How does FX Spot trading work? 

 The FX market usually quotes the value of currencies against the USD. The exchange rate between two non-USD currencies is calculated from the rate for each currency against the dollar, and this is referred to as the cross rate. 

US currency
Photo by John Guccione www.advergroup.com from Pexels

Cross-rates are also traded between banks in addition to dollar-based rates as some pairs tend to be closely related. For instance, the Swiss Franc moves closely in line with the Euro and the EUR/CHF is thus commonly traded as well. .

FX Spot trading revolves around spot FX quotes. Principally, the spot FX quote is a two-way bid-offer price. The bid price indicates the rate at which a bank is prepared to buy the base currency against the quote currency while an offer price indicates the price at which a bank is willing to sell the currency. The difference between the bid and offer price is known as the spread, which can be viewed as the risk of making one unit currency transaction. The spread is also the profit that a market maker can make.

 For example, if the bid price for USD/CAD is 1.2326, and the offer price is 1.2327. The 1 pip difference will be the spread.

For G10 currencies, one pip is usually 0.0001 (fourth decimal places). An exception to take note of would be JPY pairs, whereby one pip is usually 0.01 (two decimal places)

Spreads are often an indication of the liquidity of the currency pair. In practice, the smaller the spread is, the more liquid the currency pair is, as this suggests that there are more bids and offers in the market.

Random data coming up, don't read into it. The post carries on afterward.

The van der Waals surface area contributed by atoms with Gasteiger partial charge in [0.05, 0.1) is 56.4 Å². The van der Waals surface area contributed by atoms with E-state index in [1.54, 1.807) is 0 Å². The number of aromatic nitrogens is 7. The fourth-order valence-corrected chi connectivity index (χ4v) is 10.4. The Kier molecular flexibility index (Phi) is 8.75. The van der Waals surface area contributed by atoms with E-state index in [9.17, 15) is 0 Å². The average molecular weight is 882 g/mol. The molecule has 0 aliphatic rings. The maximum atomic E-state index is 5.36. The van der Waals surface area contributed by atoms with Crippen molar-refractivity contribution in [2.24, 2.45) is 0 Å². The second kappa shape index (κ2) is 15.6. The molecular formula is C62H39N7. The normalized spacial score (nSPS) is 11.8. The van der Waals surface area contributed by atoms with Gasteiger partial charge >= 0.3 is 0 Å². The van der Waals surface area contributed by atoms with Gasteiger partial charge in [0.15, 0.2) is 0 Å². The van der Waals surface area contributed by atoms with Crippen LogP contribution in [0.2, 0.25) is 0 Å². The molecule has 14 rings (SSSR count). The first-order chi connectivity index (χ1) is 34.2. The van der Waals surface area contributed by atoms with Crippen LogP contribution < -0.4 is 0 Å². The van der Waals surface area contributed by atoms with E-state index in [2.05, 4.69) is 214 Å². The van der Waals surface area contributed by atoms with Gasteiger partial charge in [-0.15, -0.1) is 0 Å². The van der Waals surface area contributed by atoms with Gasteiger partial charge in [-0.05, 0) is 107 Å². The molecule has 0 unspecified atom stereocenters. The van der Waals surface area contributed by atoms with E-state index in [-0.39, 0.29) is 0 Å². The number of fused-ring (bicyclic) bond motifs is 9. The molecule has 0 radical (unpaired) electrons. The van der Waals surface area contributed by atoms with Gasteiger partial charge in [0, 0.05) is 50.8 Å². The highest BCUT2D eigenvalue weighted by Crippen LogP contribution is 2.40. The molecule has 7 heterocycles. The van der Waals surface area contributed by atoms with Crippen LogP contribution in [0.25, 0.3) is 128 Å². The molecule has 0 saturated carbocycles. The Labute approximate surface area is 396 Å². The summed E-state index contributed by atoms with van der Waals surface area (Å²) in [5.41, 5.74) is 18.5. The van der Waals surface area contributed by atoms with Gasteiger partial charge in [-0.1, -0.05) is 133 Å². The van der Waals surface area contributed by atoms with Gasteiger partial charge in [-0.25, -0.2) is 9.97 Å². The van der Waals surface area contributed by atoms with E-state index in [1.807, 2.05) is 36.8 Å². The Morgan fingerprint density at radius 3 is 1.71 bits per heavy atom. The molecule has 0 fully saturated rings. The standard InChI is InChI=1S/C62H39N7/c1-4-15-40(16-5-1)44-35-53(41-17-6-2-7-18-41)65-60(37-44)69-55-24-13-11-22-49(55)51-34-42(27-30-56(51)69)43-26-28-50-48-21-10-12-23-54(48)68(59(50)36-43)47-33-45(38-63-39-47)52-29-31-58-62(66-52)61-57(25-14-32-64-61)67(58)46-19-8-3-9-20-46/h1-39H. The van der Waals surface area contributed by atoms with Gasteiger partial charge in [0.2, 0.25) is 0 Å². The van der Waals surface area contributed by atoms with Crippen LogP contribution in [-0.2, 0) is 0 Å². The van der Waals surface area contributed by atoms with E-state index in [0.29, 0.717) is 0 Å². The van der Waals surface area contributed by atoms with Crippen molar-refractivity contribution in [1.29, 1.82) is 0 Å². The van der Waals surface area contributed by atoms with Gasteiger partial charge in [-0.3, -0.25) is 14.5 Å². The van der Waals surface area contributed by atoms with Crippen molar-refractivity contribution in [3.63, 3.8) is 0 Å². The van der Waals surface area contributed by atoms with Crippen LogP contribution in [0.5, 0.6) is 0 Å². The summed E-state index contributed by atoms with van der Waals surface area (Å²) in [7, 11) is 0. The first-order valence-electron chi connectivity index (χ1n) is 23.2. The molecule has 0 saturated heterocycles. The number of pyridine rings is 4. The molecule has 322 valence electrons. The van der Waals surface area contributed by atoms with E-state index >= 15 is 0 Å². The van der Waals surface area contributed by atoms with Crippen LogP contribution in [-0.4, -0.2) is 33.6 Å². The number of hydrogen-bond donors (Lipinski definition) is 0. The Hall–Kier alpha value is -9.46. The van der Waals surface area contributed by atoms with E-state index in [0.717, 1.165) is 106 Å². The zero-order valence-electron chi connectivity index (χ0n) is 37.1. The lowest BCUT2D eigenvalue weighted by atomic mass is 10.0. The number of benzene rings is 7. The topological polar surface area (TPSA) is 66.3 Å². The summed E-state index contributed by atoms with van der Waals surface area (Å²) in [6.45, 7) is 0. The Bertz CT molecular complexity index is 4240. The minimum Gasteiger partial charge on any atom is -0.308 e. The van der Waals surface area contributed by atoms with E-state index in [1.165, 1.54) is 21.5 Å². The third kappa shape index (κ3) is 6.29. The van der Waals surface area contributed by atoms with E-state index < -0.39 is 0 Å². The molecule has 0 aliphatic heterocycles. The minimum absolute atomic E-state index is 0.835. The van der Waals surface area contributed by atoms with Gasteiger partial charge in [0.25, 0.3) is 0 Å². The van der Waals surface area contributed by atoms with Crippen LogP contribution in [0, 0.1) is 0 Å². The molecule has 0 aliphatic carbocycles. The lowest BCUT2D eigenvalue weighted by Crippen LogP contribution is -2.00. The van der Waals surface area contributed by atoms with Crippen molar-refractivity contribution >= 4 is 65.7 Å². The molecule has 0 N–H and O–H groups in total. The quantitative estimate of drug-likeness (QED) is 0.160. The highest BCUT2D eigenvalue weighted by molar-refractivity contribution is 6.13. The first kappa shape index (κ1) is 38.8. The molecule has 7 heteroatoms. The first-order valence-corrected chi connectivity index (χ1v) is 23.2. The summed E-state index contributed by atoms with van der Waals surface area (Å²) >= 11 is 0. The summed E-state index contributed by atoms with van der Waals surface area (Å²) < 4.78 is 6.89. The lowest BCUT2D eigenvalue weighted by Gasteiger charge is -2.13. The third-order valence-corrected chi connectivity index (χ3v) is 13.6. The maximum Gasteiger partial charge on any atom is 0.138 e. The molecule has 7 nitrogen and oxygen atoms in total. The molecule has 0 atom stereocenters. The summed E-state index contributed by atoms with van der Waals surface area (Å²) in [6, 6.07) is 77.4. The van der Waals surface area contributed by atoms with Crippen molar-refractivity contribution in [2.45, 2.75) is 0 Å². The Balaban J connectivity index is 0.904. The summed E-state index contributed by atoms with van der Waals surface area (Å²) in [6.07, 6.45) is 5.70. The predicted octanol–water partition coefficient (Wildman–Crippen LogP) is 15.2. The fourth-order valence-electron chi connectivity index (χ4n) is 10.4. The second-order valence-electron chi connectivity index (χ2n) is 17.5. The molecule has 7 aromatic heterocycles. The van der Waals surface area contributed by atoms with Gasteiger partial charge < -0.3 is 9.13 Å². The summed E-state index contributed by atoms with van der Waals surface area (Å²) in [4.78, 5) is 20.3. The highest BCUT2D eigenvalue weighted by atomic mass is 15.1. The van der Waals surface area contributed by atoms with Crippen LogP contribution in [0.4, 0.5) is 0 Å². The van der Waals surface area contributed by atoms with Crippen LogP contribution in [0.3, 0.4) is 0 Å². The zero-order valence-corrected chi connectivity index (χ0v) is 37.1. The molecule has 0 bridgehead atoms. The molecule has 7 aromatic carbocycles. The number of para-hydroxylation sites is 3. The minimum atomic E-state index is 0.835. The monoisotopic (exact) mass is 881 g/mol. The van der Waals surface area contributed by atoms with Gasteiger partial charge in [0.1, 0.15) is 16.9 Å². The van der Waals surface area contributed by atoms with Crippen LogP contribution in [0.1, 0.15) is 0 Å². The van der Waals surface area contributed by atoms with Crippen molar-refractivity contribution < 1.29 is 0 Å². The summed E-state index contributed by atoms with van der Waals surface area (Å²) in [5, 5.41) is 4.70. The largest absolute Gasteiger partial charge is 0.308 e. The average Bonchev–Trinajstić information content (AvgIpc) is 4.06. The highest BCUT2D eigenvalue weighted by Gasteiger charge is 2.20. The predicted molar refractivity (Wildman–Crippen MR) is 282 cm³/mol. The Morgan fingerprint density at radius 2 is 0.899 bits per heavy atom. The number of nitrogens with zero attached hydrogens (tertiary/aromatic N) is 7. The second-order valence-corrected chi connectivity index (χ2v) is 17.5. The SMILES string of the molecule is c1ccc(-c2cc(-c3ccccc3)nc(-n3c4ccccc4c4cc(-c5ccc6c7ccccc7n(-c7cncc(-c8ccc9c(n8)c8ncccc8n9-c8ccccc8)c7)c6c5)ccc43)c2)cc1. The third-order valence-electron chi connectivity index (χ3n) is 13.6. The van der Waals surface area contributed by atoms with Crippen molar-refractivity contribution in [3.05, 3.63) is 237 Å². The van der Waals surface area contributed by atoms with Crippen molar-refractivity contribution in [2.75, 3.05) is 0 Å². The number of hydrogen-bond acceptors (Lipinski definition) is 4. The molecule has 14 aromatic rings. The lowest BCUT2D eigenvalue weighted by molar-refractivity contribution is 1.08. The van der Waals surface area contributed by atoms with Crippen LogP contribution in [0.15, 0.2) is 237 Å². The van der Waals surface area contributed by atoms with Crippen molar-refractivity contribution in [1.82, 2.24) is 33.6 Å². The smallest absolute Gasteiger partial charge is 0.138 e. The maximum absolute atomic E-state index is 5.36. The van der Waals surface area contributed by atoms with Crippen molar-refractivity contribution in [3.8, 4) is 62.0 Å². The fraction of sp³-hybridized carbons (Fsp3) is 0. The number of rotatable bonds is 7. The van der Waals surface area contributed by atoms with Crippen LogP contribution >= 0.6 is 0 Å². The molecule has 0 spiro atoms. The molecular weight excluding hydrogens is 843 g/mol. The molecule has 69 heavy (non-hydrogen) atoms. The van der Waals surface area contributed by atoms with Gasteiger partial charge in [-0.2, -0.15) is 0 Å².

For example, for the most liquid currency pairs like EUR/USD and EUR/GBP, the spreads are typically minimal, at 0.5 or 1 pip during intra-day trading hours. 

For less liquid pairs such as MXN/TRY (Mexican peso and Turkish Lira), the bid-offer spread can be as large as 20 or 30 pips, as there are fewer participants with bids and offers available.

What are FX Forwards?

An FX Forward contract is essentially an agreement that allows a buyer to lock in an exchange rate, for settlement on a future date. 

Generally, FX forwards is one of the primary methods utilized to hedge against exchange rate volatility, as they help avert the impact of currency fluctuation over the period covered within the contract.

FX forward contracts are commonly employed by exporters and importers, and businesses with a frequent need to exchange currencies, to hedge their foreign currency payments from exchange rate fluctuations in the near term. 

Characteristics of FX Forwards

  • FX forwards are over-the-counter (OTC) instruments. However, unlike standardised FX futures, an FX forward can be customised to a particular amount and delivery period.
  • FX forward settlements can either be on a cash or a delivery basis, given that the option is mutually acceptable, and has been defined beforehand in the contract.